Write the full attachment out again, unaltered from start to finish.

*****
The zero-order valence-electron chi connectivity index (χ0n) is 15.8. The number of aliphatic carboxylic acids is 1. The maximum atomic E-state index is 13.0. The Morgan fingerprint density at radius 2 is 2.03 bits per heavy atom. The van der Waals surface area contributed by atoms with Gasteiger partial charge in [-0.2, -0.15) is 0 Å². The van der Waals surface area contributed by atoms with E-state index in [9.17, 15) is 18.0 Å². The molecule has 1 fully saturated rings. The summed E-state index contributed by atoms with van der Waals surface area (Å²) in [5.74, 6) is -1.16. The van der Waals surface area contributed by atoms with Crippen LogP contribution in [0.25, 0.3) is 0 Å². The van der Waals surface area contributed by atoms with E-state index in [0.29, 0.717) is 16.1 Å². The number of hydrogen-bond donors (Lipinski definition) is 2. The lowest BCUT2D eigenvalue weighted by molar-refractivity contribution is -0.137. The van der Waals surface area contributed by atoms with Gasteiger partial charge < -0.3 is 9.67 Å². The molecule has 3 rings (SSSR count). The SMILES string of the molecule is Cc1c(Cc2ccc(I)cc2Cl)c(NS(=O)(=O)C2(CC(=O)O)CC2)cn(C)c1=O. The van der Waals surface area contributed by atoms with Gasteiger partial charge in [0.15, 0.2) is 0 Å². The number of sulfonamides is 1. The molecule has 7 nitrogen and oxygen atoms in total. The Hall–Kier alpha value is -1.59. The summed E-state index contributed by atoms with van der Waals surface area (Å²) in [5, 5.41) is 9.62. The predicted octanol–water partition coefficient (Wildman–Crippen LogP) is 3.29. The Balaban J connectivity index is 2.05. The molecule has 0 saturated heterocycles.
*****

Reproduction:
The zero-order valence-electron chi connectivity index (χ0n) is 15.8. The number of aliphatic carboxylic acids is 1. The maximum atomic E-state index is 13.0. The Morgan fingerprint density at radius 2 is 2.03 bits per heavy atom. The van der Waals surface area contributed by atoms with Gasteiger partial charge in [-0.2, -0.15) is 0 Å². The van der Waals surface area contributed by atoms with E-state index in [9.17, 15) is 18.0 Å². The molecule has 1 fully saturated rings. The summed E-state index contributed by atoms with van der Waals surface area (Å²) in [5.74, 6) is -1.16. The van der Waals surface area contributed by atoms with Crippen LogP contribution in [0.25, 0.3) is 0 Å². The van der Waals surface area contributed by atoms with E-state index in [0.29, 0.717) is 16.1 Å². The number of hydrogen-bond donors (Lipinski definition) is 2. The lowest BCUT2D eigenvalue weighted by molar-refractivity contribution is -0.137. The van der Waals surface area contributed by atoms with Gasteiger partial charge < -0.3 is 9.67 Å². The molecule has 3 rings (SSSR count). The SMILES string of the molecule is Cc1c(Cc2ccc(I)cc2Cl)c(NS(=O)(=O)C2(CC(=O)O)CC2)cn(C)c1=O. The van der Waals surface area contributed by atoms with Gasteiger partial charge in [0.15, 0.2) is 0 Å². The number of sulfonamides is 1. The molecule has 7 nitrogen and oxygen atoms in total. The Hall–Kier alpha value is -1.59. The summed E-state index contributed by atoms with van der Waals surface area (Å²) in [5, 5.41) is 9.62. The predicted octanol–water partition coefficient (Wildman–Crippen LogP) is 3.29. The Balaban J connectivity index is 2.05. The molecule has 0 saturated heterocycles.